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Thursday, December 29, 2011

Thinking about education: the school of the future

I've never had one of those ideas that worth a million dollars, but if one day I have one, I guess it would begin to build it with what I want to sell or share. That's why if one day the experts of education and learning will be seated to build a new paradigm, I think the first step would be to find out what everyone has in common, that,  can make successful the new paradigm globally.

I think if I want my educational idea succeed, I would try to cover a large market, in this case I want the whole world (literally, the world) can have the opportunity to learn without discrimination, without being labeled as stupid or genius. I think those labels, instead of helping, kill futures CEOs . I want the children can have happy childhoods and become successful adults. It's a simple goal, right?.

So I would sit down to analyze everything what I learned with so many discussion groups about education. The most reactionary group and I think with best proposals is Learning without Frontiers, the group advocates for a education with no walls based on technology and innovation. But something is missing.

First, think: what's what around the world all people have in common?

It is neither money nor technology, for example  Latin American countries are far from economic competition (World Economic Forum, 2011), and in more than one occasion I said that education does not require money or speeches, so I wish to continue being consistent with my ideals.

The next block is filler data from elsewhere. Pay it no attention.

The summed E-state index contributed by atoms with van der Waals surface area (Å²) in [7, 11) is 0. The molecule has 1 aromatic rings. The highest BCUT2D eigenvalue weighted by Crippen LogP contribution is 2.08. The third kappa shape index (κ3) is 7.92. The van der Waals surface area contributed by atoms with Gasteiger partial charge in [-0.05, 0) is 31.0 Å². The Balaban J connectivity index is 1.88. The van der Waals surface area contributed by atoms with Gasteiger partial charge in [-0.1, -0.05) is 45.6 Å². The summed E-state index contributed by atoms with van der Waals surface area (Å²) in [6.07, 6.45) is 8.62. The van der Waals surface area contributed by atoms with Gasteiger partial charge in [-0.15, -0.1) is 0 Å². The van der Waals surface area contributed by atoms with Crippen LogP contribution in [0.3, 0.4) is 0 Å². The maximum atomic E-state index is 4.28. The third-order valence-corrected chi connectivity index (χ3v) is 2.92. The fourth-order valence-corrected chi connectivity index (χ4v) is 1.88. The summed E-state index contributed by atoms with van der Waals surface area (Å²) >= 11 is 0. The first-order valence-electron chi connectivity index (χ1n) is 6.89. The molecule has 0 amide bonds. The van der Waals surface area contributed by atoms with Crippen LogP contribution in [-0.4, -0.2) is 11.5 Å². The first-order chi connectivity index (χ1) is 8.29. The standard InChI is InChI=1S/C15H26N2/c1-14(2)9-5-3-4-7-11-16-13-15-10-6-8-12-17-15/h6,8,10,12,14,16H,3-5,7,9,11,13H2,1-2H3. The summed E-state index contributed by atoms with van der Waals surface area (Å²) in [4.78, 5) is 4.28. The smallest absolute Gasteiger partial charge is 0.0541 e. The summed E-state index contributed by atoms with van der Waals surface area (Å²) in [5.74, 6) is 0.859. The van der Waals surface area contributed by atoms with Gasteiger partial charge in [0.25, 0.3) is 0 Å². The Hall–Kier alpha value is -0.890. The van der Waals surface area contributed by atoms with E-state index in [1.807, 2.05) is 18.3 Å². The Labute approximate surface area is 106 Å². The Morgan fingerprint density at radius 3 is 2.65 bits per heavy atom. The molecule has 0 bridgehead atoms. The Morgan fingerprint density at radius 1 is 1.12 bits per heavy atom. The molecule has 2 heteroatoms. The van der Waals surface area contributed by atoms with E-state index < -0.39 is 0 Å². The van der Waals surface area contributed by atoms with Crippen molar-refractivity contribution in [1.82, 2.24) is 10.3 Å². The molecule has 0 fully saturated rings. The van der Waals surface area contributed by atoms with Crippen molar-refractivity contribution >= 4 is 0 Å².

The technology comes sometimes with a delay of years to countries with less recourses, and it is natural for families to think first to feed their children than in a technological toy that will open the door of education.

Certainly there is a cultural barrier, provided by the history of each place, customs and culture and must be added the language barrier that makes some have more advantages over others. Since children of 6 years old who have never taken a pencil, to children who born with the remote in their hand.

So if we continue to thinking a little, so that all human beings around the world have in common is a brain.

And it's not necessary a brain with high capacities, ultimately education seeks to provide that window of opportunity. Besides the exposure to the environment (including cultural influences) that creates cytoarchitectural differences, and are those cytoarchitectural differences which allow each person to be more suitable for certain tasks (Dzib Goodin, 2011a).

Perhaps the only complication that could impede to learn are those syndromes that are involved in the process of memory, because  is known that are memory and learning are closely linked, but beyond that, all brains, even those effected development disorders can be adapted, but learn in different ways.

From the evolutionary point of view, learning is necessary for the survival of the species and is present in all of them, under the principle of survival of the fittest, so it depends on environmental adaptation and vice versa.

Understanding the brain processes in education, helps to define what and how to teach (Dzib Goodin, 2011b), and allows to see the learner from a different perspective.

So based on this basic principle, including the brain in education, it is possible to set out the principles that shape learning.

In a text written for teachers and parents, I listed how the brain learns, from which it can be said that the brain has the urge to learn. Learning regulates systems even before birth, it's not necessary a school or office hours to learn because this allows adaptation to the needs of the environment and ensures that each generation continue developing with new evolutionary advantages (Dzib Goodin, 2011c).